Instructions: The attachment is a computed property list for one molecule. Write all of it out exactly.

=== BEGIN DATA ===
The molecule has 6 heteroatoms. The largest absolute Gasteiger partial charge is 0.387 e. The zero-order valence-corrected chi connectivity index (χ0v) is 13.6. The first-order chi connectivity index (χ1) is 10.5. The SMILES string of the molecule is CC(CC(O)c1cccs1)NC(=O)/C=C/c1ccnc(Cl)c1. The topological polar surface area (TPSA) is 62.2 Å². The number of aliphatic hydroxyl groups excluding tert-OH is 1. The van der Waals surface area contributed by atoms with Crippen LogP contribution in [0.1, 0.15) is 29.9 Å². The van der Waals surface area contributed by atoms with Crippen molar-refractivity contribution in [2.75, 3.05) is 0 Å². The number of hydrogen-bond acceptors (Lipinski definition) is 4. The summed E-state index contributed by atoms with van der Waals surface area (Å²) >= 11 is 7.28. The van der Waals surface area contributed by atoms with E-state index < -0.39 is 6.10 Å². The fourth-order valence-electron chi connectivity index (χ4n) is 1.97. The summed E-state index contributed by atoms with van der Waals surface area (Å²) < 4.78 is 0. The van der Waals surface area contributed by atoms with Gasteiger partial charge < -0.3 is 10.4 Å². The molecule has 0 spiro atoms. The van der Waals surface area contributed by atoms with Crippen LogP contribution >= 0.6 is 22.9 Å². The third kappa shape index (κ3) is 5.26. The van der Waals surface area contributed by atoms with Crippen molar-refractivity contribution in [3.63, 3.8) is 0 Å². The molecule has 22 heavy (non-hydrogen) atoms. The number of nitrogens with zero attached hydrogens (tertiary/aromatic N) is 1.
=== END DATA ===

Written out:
The molecule has 6 heteroatoms. The largest absolute Gasteiger partial charge is 0.387 e. The zero-order valence-corrected chi connectivity index (χ0v) is 13.6. The first-order chi connectivity index (χ1) is 10.5. The SMILES string of the molecule is CC(CC(O)c1cccs1)NC(=O)/C=C/c1ccnc(Cl)c1. The topological polar surface area (TPSA) is 62.2 Å². The number of aliphatic hydroxyl groups excluding tert-OH is 1. The van der Waals surface area contributed by atoms with Crippen LogP contribution in [0.1, 0.15) is 29.9 Å². The van der Waals surface area contributed by atoms with Crippen molar-refractivity contribution in [2.75, 3.05) is 0 Å². The number of hydrogen-bond acceptors (Lipinski definition) is 4. The summed E-state index contributed by atoms with van der Waals surface area (Å²) >= 11 is 7.28. The van der Waals surface area contributed by atoms with E-state index < -0.39 is 6.10 Å². The fourth-order valence-electron chi connectivity index (χ4n) is 1.97. The summed E-state index contributed by atoms with van der Waals surface area (Å²) < 4.78 is 0. The van der Waals surface area contributed by atoms with Gasteiger partial charge < -0.3 is 10.4 Å². The molecule has 0 spiro atoms. The van der Waals surface area contributed by atoms with Crippen LogP contribution >= 0.6 is 22.9 Å². The third kappa shape index (κ3) is 5.26. The van der Waals surface area contributed by atoms with Crippen molar-refractivity contribution in [3.63, 3.8) is 0 Å². The molecule has 22 heavy (non-hydrogen) atoms. The number of nitrogens with zero attached hydrogens (tertiary/aromatic N) is 1.